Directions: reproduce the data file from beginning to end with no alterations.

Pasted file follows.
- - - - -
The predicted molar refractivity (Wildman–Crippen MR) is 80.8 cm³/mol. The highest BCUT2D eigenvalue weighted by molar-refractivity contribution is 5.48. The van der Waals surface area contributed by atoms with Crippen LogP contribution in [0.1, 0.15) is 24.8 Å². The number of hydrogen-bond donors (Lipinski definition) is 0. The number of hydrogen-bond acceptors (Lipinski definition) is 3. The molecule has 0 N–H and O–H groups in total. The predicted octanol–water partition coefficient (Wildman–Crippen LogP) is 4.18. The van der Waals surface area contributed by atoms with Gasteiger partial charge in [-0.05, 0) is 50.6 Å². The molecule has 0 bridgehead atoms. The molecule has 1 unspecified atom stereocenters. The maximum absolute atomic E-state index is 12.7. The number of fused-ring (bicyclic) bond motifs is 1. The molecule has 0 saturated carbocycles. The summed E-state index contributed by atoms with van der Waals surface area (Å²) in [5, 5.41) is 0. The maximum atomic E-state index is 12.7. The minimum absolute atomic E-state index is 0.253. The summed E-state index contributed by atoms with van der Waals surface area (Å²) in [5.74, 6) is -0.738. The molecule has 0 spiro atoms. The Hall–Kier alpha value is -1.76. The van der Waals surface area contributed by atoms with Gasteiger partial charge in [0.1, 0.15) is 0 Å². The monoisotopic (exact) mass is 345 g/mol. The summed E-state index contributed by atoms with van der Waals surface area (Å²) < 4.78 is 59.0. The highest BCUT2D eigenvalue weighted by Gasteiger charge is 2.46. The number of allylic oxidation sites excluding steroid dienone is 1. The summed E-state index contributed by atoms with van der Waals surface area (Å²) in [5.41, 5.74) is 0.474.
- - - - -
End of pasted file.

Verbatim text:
The predicted molar refractivity (Wildman–Crippen MR) is 80.8 cm³/mol. The highest BCUT2D eigenvalue weighted by molar-refractivity contribution is 5.48. The van der Waals surface area contributed by atoms with Crippen LogP contribution in [0.1, 0.15) is 24.8 Å². The number of hydrogen-bond donors (Lipinski definition) is 0. The number of hydrogen-bond acceptors (Lipinski definition) is 3. The molecule has 0 N–H and O–H groups in total. The predicted octanol–water partition coefficient (Wildman–Crippen LogP) is 4.18. The van der Waals surface area contributed by atoms with Gasteiger partial charge in [-0.05, 0) is 50.6 Å². The molecule has 0 bridgehead atoms. The molecule has 1 unspecified atom stereocenters. The maximum absolute atomic E-state index is 12.7. The number of fused-ring (bicyclic) bond motifs is 1. The molecule has 0 saturated carbocycles. The summed E-state index contributed by atoms with van der Waals surface area (Å²) in [5, 5.41) is 0. The maximum atomic E-state index is 12.7. The minimum absolute atomic E-state index is 0.253. The summed E-state index contributed by atoms with van der Waals surface area (Å²) in [5.74, 6) is -0.738. The molecule has 0 spiro atoms. The Hall–Kier alpha value is -1.76. The van der Waals surface area contributed by atoms with Gasteiger partial charge in [0.1, 0.15) is 0 Å². The monoisotopic (exact) mass is 345 g/mol. The summed E-state index contributed by atoms with van der Waals surface area (Å²) < 4.78 is 59.0. The highest BCUT2D eigenvalue weighted by Gasteiger charge is 2.46. The number of allylic oxidation sites excluding steroid dienone is 1. The summed E-state index contributed by atoms with van der Waals surface area (Å²) in [5.41, 5.74) is 0.474.